A cross-party group of nearly 70 parliamentarians have called on the Government to ban the sale and operation of widely-used CCTV brands linked to human rights abuses in China.
The group includes former Conservative ministers David Davis MP, Lord Bethell, Steve Baker MP, and Damien Green MP; leading Labour human rights figures Baroness Chakrabarti and Baroness Kennedy of the Shaws; Liberal Democrat leader Sir Ed Davey; SNP Foreign Affairs Spokesperson Alyn Smith; Green MP Caroline Lucas, and crossbench peers.
The 67 parliamentarians “condemn [Hikvision and Dahua’s] involvement in technology-enabled human rights abuses in China” calling for a ban on the tech being sold or used in the UK. They also called for “an independent national review of the scale, capabilities, ethics and rights impact of modern CCTV in the UK”.
The statement, co-ordinated by privacy and civil liberties group Big Brother Watch, is also backed by rights groups including Rene Cassin, Stop Uyghur Genocide, Free Tibet and Hong Kong Watch.
Partly Chinese state-owned CCTV manufacturers Hikvision and Dahua are now banned from trading in the US, owing to security concerns and evidence of their widespread use in so-called “re-education” camps in Xinjiang where an estimated 1 million Uyghurs are detained and subjected to abuse, torture and forced sterilisation. The House of Commons Foreign Affairs Committee called on the UK to follow suit with a ban of Chinese surveillance companies in November last year.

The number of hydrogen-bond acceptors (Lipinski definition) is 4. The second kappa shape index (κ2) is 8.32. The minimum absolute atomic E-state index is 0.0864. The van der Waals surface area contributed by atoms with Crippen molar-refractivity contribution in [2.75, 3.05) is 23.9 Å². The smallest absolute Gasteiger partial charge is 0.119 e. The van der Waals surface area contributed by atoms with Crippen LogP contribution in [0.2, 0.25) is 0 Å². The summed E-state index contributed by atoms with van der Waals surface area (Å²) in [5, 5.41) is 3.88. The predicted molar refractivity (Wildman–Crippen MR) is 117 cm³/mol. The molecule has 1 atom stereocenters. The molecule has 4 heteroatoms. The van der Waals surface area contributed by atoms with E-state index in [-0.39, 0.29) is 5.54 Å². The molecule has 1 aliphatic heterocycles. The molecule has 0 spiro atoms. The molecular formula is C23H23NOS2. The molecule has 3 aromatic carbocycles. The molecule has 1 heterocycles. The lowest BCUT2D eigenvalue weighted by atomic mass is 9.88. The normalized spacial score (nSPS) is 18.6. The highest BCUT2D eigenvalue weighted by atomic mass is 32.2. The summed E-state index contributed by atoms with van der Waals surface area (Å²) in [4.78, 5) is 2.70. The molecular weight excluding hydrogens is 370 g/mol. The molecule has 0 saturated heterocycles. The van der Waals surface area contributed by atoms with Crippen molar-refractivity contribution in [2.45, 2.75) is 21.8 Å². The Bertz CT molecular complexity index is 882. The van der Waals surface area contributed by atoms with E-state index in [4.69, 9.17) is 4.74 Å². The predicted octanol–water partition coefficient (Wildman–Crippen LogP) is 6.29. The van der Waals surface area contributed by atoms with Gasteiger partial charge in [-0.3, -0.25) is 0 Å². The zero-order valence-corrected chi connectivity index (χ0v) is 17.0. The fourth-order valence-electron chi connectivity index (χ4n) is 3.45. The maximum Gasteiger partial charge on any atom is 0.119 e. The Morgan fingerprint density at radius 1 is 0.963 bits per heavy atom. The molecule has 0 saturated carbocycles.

However, the Government has refused to act and new research shows that UK public bodies are awarding significant contracts to procure the controversial Chinese-made technology. The MPs’ statement follows a six-month investigation involving thousands of Freedom of Information requests by Big Brother Watch, which found that the majority of public bodies use CCTV cameras made by Hikvision or Dahua, including 73% of councils across the UK, 57% of secondary schools in England, 6 out of 10 NHS Trusts, as well as UK universities and police forces.
A number of government departments, including the Home Office and the Department for Business, Energy and Industrial Strategy (BEIS), have Hikvision cameras visibly in use on the front of their buildings according to Big Brother Watch, although many departments refused to respond to their FOI requests about use of the technology.
The apparent presence of Hikvision cameras at the entrance of government buildings has raised accusations of hypocrisy, given the Cabinet Office’s warnings that UK companies “should consider the ethical implications of engaging with China on emerging technologies.” The official guidance to tech firms on Chinese investment states, “ Our concerns include China’s use of facial recognition and predictive computer algorithms for mass surveillance, profiling and repression of ethnic minorities in Xinjiang and elsewhere (…) to expand social control and limit individual freedoms” – activities widely attributed to Hikvision – and that trading with such companies involved in human rights violations “[poses] a significant risk to your business’s reputation”.